Vietnam economy to grow by 7.1 per cent in 2021

14:12 | 09/10/2020
Experts projected that the Vietnamese economy would grow by 4 per cent in the last quarter and 2.8 per cent in the whole year of 2020.
vietnam economy to grow by 71 per cent in 2021
K-shape recovery: A differentiated world 

The Quarterly Global Gutlook 2020 report of UOB Global Economics and Markets Research just released a few days ago forecasts that the global economy will remain on a recovery path even as COVID-19 cases continue to rise globally with nearly one million deaths. However, this recovery is not even, and instead, it is much like a stylised “K-shaped” recovery that shows the diverging paths of performance between economies, industries/sectors, and individuals.

2020 is still a recession year but judging from the overall better-than-expected economic data versus the trough in March/April, the pessimism a few months ago has given way to a less bad outlook. But the signs of stabilisation in the global economy cannot be taken for granted as the recovery path remains highly uncertain and dependent on risks of any resurgent wave of COVID-19 outbreak while the fiscal stimulus “cliff” in the fourth quarter is another risk unless governments extend their help measures to business and households.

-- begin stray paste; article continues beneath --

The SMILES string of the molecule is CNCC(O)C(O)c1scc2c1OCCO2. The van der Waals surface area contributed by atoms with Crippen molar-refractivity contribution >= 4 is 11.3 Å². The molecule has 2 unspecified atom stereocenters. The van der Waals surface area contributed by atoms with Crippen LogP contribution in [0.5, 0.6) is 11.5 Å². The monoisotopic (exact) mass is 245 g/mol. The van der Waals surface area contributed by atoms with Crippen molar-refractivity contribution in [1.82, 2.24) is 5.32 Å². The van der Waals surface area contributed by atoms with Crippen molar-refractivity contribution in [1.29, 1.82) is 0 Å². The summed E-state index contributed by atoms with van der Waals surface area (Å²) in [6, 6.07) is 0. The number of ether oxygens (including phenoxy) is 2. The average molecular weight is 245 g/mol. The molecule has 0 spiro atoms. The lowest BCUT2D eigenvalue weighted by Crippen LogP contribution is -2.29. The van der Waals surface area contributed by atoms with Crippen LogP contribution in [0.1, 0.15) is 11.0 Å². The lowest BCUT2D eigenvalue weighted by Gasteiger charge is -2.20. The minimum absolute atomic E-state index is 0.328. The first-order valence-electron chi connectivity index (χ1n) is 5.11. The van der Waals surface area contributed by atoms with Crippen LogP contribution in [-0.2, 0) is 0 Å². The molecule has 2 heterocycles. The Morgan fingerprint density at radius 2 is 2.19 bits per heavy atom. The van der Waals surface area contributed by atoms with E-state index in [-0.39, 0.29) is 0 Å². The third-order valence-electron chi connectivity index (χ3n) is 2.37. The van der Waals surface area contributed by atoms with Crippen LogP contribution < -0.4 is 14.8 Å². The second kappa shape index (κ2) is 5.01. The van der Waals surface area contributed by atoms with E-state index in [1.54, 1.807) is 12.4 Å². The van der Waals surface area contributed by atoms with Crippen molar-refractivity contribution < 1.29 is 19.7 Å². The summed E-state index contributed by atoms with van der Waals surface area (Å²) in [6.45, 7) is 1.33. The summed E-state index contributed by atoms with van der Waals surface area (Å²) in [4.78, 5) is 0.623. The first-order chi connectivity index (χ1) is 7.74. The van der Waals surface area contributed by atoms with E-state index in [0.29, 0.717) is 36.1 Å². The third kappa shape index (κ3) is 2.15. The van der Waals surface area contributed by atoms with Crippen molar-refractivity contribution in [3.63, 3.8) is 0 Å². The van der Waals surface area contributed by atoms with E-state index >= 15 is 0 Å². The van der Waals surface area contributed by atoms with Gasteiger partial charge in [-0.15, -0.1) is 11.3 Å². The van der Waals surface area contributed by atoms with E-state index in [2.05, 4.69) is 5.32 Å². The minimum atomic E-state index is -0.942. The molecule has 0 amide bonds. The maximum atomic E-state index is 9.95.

A game-changer for the outlook is the COVID-19 vaccine development where there is good progress and the report's base case is for an effective vaccine by mid-2021, although this is still a possibility of failure.

The world's economy at the end of 2020 will see two familiar events in the spotlight: Brexit transition negotiations between the UK and Europe and the US presidential elections on 3 November. The outlook for the Brexit talks is not favourable but the impact is likely to be mostly limited within the UK and EU. In comparison, the US election is seen to be of greater impact for the US and the global economy.

According to UOB's report, despite the US election results, one thing that will not change post-US elections is the continued deterioration of US-China relations. Even with a change of a president, it will only change the style of negotiation, not the direction as US lawmakers have a unified view on China.

By Nguyen Huong

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